• A LADY physician of Lafayette, Ind., is honest enough to return her professional income at $2,500.
  • BOSTON shipowners are signing a petition asking Congress to abolish the laws allowing extra pay to seamen.
  • THE number of skilled workmen out of employment in England is said to be between seventy and eighty thousand.
  • A LOYAL undertaker of Calcutta hoisted a huge “Welcome” over his shop-door in honor of Prince Alfred’s coming.
  • THE English soldier in India is to be allowed to wear a beard, but it must be cut periodically —that is, trimmed to a full point.
  • THE Rev. Mrs. Phœbe A. Hannaford has received and accepted a call to the pastorship of a Universalist church in New Haven.
  • THE Paris papers tell how an English lady was shown out of the Prefect’s ball because she brought her pet terrier in her handkerchief.
  • THE Board of Immigration of Honolulu have sent an agent to China to promote the immigration of the Chinese to the Sandwich Islands.
  • THE cost of telegraphic dispatches in Australia has been reduced to one shilling for twelve words, and one penny for every additional word.
  • THE Rhode Island Democratlc State Convention is to be held in Providence, on Thursday, March 17, to nominate candidates for State officers.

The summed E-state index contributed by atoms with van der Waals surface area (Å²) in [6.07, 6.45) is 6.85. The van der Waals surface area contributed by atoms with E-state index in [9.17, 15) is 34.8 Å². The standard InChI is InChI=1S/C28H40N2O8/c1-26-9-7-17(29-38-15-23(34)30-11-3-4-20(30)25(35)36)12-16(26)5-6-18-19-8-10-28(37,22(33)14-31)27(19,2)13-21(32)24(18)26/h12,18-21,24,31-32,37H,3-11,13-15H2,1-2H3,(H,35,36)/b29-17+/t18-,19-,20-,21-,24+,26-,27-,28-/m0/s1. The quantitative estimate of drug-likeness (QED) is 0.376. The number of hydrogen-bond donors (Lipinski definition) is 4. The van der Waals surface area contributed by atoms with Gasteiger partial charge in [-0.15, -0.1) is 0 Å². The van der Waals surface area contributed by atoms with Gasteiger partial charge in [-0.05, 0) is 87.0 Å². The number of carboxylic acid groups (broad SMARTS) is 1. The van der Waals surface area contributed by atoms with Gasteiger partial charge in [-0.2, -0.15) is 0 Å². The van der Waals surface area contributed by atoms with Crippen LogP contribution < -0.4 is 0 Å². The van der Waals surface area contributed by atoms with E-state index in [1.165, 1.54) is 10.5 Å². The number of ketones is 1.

• EASTERN Florida congratulates itself upon its vigor, life and spirit, indicated by its rapid growth, by its large immigration , and by the rapid increase in the value of real estate.
  • THERE were several severe shocks of earthquake recently on the Island of Hawaii. The summit of the volcano Mauna Loa is shrouded in smoke, indicating that the fires in the crater are again active.
  • THE bill endorsing the first mortgage bonds of the Mobile and Montgomery Railroad, to the amount of $2,500,000, has passed both houses of the Alabama Legislature by the constitutional majority.
  • JOHN NEAL says that out of 544 cases brought before the Superior Court of Maine, in six terms, only ninety-nine went to a jury. That is, the people preferred the decision of a judge in 405 cases.
  • THE Board of Supervisors for the County of Milwaukee, Wis., have tendered the new Court-House, to cost nearly $1,000,000, to the State for a Capitol, provided the Capital is moved to Milwaukee.
  • ON the 22d of February, outrages were committed on Chinamen in San Francisco, which threatened to produce a riot; but a heavy rain and a strong force of police combined, dispersed the gathering crowds.
  • THE Yale Navy have voted not to accept the proposition of Harvard to open the annual races to the whole university; therefore, only the academical department can be represented in the crews next summer.